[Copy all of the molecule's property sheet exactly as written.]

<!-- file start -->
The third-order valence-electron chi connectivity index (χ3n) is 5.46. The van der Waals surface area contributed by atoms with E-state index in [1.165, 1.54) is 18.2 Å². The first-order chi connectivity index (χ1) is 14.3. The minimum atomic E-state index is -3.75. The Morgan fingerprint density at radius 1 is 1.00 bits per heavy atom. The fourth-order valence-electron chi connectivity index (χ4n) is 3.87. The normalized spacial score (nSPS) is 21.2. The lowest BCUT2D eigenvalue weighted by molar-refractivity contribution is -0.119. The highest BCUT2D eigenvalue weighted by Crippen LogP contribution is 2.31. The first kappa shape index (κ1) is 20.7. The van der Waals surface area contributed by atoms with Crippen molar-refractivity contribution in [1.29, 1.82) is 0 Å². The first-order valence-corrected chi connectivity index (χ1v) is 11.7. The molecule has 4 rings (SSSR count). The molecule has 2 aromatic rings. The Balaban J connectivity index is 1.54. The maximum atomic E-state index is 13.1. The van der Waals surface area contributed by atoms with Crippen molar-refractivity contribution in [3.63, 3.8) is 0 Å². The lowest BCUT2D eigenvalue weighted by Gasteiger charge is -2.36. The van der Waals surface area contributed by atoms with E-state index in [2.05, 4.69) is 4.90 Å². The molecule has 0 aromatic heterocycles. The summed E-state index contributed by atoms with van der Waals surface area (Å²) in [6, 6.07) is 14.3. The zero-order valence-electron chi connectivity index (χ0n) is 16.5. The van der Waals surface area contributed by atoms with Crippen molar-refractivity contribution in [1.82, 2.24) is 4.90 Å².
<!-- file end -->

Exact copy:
The third-order valence-electron chi connectivity index (χ3n) is 5.46. The van der Waals surface area contributed by atoms with E-state index in [1.165, 1.54) is 18.2 Å². The first-order chi connectivity index (χ1) is 14.3. The minimum atomic E-state index is -3.75. The Morgan fingerprint density at radius 1 is 1.00 bits per heavy atom. The fourth-order valence-electron chi connectivity index (χ4n) is 3.87. The normalized spacial score (nSPS) is 21.2. The lowest BCUT2D eigenvalue weighted by molar-refractivity contribution is -0.119. The highest BCUT2D eigenvalue weighted by Crippen LogP contribution is 2.31. The first kappa shape index (κ1) is 20.7. The van der Waals surface area contributed by atoms with Crippen molar-refractivity contribution in [1.29, 1.82) is 0 Å². The first-order valence-corrected chi connectivity index (χ1v) is 11.7. The molecule has 4 rings (SSSR count). The molecule has 2 aromatic rings. The Balaban J connectivity index is 1.54. The maximum atomic E-state index is 13.1. The van der Waals surface area contributed by atoms with Crippen molar-refractivity contribution in [3.63, 3.8) is 0 Å². The lowest BCUT2D eigenvalue weighted by Gasteiger charge is -2.36. The van der Waals surface area contributed by atoms with E-state index in [2.05, 4.69) is 4.90 Å². The molecule has 0 aromatic heterocycles. The summed E-state index contributed by atoms with van der Waals surface area (Å²) in [6, 6.07) is 14.3. The zero-order valence-electron chi connectivity index (χ0n) is 16.5. The van der Waals surface area contributed by atoms with Crippen molar-refractivity contribution in [1.82, 2.24) is 4.90 Å².